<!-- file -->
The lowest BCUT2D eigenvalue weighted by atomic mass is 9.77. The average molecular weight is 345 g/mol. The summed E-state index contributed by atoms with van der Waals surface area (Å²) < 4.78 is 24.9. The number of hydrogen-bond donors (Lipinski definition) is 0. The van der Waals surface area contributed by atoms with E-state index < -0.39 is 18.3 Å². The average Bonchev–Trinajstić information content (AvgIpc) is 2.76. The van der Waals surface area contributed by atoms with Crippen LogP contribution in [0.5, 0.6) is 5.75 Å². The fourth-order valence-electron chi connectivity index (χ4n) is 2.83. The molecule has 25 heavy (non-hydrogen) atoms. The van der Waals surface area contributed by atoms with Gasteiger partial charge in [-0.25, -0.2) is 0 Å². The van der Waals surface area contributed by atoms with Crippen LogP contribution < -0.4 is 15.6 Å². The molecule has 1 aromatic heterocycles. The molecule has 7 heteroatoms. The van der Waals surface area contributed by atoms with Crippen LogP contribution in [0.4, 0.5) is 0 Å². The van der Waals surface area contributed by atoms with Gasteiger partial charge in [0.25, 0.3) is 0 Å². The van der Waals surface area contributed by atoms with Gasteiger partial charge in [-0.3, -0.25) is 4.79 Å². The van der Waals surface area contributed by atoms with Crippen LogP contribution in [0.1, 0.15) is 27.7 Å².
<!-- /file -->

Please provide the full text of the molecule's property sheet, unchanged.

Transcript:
The lowest BCUT2D eigenvalue weighted by atomic mass is 9.77. The average molecular weight is 345 g/mol. The summed E-state index contributed by atoms with van der Waals surface area (Å²) < 4.78 is 24.9. The number of hydrogen-bond donors (Lipinski definition) is 0. The van der Waals surface area contributed by atoms with E-state index < -0.39 is 18.3 Å². The average Bonchev–Trinajstić information content (AvgIpc) is 2.76. The van der Waals surface area contributed by atoms with Crippen LogP contribution in [0.5, 0.6) is 5.75 Å². The fourth-order valence-electron chi connectivity index (χ4n) is 2.83. The molecule has 25 heavy (non-hydrogen) atoms. The van der Waals surface area contributed by atoms with Gasteiger partial charge in [-0.25, -0.2) is 0 Å². The van der Waals surface area contributed by atoms with Crippen LogP contribution < -0.4 is 15.6 Å². The molecule has 1 aromatic heterocycles. The molecule has 7 heteroatoms. The van der Waals surface area contributed by atoms with Crippen LogP contribution in [0.4, 0.5) is 0 Å². The van der Waals surface area contributed by atoms with Gasteiger partial charge in [0.25, 0.3) is 0 Å². The van der Waals surface area contributed by atoms with Gasteiger partial charge in [-0.3, -0.25) is 4.79 Å². The van der Waals surface area contributed by atoms with Crippen LogP contribution in [0.1, 0.15) is 27.7 Å².